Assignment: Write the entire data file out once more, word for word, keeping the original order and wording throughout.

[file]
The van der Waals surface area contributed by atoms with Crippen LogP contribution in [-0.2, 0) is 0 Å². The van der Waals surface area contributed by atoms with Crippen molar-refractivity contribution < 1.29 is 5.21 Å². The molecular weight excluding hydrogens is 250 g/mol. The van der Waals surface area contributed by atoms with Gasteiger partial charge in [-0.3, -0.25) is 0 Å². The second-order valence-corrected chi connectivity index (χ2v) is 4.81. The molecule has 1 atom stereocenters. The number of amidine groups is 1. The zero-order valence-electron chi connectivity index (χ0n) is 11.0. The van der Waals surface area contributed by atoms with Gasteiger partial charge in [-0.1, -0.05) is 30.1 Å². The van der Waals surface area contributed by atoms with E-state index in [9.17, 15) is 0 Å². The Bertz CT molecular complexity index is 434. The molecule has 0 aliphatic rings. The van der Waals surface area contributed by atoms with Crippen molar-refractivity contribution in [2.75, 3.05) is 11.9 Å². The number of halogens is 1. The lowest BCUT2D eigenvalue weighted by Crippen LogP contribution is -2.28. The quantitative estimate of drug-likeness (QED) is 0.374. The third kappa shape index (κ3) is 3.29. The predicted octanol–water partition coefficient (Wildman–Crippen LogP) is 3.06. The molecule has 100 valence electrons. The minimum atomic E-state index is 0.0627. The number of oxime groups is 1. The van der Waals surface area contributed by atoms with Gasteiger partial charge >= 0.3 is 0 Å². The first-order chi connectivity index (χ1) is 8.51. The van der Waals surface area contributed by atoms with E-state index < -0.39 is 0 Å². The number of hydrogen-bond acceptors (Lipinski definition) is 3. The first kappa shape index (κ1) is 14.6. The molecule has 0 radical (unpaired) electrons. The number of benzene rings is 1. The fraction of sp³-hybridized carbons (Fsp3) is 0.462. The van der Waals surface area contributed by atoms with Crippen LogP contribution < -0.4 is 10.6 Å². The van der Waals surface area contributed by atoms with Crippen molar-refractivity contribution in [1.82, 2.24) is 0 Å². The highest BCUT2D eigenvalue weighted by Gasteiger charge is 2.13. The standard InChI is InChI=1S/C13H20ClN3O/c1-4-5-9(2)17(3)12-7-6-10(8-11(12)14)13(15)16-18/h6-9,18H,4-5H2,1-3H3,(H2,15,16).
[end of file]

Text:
The van der Waals surface area contributed by atoms with Crippen LogP contribution in [-0.2, 0) is 0 Å². The van der Waals surface area contributed by atoms with Crippen molar-refractivity contribution < 1.29 is 5.21 Å². The molecular weight excluding hydrogens is 250 g/mol. The van der Waals surface area contributed by atoms with Gasteiger partial charge in [-0.3, -0.25) is 0 Å². The second-order valence-corrected chi connectivity index (χ2v) is 4.81. The molecule has 1 atom stereocenters. The number of amidine groups is 1. The zero-order valence-electron chi connectivity index (χ0n) is 11.0. The van der Waals surface area contributed by atoms with Gasteiger partial charge in [-0.1, -0.05) is 30.1 Å². The van der Waals surface area contributed by atoms with E-state index in [9.17, 15) is 0 Å². The Bertz CT molecular complexity index is 434. The molecule has 0 aliphatic rings. The van der Waals surface area contributed by atoms with Crippen molar-refractivity contribution in [2.75, 3.05) is 11.9 Å². The number of halogens is 1. The lowest BCUT2D eigenvalue weighted by Crippen LogP contribution is -2.28. The quantitative estimate of drug-likeness (QED) is 0.374. The third kappa shape index (κ3) is 3.29. The predicted octanol–water partition coefficient (Wildman–Crippen LogP) is 3.06. The molecule has 100 valence electrons. The minimum atomic E-state index is 0.0627. The number of oxime groups is 1. The van der Waals surface area contributed by atoms with Gasteiger partial charge >= 0.3 is 0 Å². The first-order chi connectivity index (χ1) is 8.51. The van der Waals surface area contributed by atoms with E-state index < -0.39 is 0 Å². The number of hydrogen-bond acceptors (Lipinski definition) is 3. The first kappa shape index (κ1) is 14.6. The molecule has 0 radical (unpaired) electrons. The number of benzene rings is 1. The fraction of sp³-hybridized carbons (Fsp3) is 0.462. The van der Waals surface area contributed by atoms with Crippen LogP contribution < -0.4 is 10.6 Å². The van der Waals surface area contributed by atoms with Crippen molar-refractivity contribution in [1.82, 2.24) is 0 Å². The highest BCUT2D eigenvalue weighted by Gasteiger charge is 2.13. The standard InChI is InChI=1S/C13H20ClN3O/c1-4-5-9(2)17(3)12-7-6-10(8-11(12)14)13(15)16-18/h6-9,18H,4-5H2,1-3H3,(H2,15,16).